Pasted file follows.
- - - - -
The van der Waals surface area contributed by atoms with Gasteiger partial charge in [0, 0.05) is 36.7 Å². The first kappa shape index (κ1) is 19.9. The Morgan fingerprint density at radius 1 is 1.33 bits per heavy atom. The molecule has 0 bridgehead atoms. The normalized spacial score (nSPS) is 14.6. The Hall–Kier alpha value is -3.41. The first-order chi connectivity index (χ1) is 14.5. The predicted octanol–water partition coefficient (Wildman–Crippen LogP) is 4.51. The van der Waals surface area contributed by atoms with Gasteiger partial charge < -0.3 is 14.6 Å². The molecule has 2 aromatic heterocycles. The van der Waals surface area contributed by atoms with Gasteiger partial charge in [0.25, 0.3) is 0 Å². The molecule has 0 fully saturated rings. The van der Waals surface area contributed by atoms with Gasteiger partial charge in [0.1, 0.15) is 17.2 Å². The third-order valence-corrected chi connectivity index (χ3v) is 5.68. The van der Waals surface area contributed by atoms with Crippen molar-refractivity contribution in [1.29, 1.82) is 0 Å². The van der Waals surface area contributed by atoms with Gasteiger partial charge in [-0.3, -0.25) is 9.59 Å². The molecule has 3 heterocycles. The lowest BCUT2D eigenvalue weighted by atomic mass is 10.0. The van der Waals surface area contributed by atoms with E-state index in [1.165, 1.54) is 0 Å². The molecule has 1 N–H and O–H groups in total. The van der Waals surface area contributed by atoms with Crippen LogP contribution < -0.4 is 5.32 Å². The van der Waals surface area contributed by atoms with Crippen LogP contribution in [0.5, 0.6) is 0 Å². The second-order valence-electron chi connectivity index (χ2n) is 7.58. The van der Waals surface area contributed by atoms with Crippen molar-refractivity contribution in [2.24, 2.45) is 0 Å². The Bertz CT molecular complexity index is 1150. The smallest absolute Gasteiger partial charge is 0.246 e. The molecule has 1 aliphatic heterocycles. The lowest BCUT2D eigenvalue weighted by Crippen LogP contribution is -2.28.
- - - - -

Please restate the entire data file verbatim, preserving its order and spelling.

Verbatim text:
The van der Waals surface area contributed by atoms with Gasteiger partial charge in [0, 0.05) is 36.7 Å². The first kappa shape index (κ1) is 19.9. The Morgan fingerprint density at radius 1 is 1.33 bits per heavy atom. The molecule has 0 bridgehead atoms. The normalized spacial score (nSPS) is 14.6. The Hall–Kier alpha value is -3.41. The first-order chi connectivity index (χ1) is 14.5. The predicted octanol–water partition coefficient (Wildman–Crippen LogP) is 4.51. The van der Waals surface area contributed by atoms with Gasteiger partial charge < -0.3 is 14.6 Å². The molecule has 2 aromatic heterocycles. The van der Waals surface area contributed by atoms with Gasteiger partial charge in [0.25, 0.3) is 0 Å². The molecule has 0 fully saturated rings. The van der Waals surface area contributed by atoms with Gasteiger partial charge in [0.1, 0.15) is 17.2 Å². The third-order valence-corrected chi connectivity index (χ3v) is 5.68. The van der Waals surface area contributed by atoms with Crippen molar-refractivity contribution in [1.29, 1.82) is 0 Å². The van der Waals surface area contributed by atoms with Gasteiger partial charge in [-0.3, -0.25) is 9.59 Å². The molecule has 3 heterocycles. The lowest BCUT2D eigenvalue weighted by atomic mass is 10.0. The van der Waals surface area contributed by atoms with E-state index in [1.165, 1.54) is 0 Å². The molecule has 1 N–H and O–H groups in total. The van der Waals surface area contributed by atoms with Crippen LogP contribution < -0.4 is 5.32 Å². The van der Waals surface area contributed by atoms with Crippen LogP contribution in [0.5, 0.6) is 0 Å². The second-order valence-electron chi connectivity index (χ2n) is 7.58. The van der Waals surface area contributed by atoms with Crippen molar-refractivity contribution in [2.24, 2.45) is 0 Å². The Bertz CT molecular complexity index is 1150. The smallest absolute Gasteiger partial charge is 0.246 e. The molecule has 1 aliphatic heterocycles. The lowest BCUT2D eigenvalue weighted by Crippen LogP contribution is -2.28.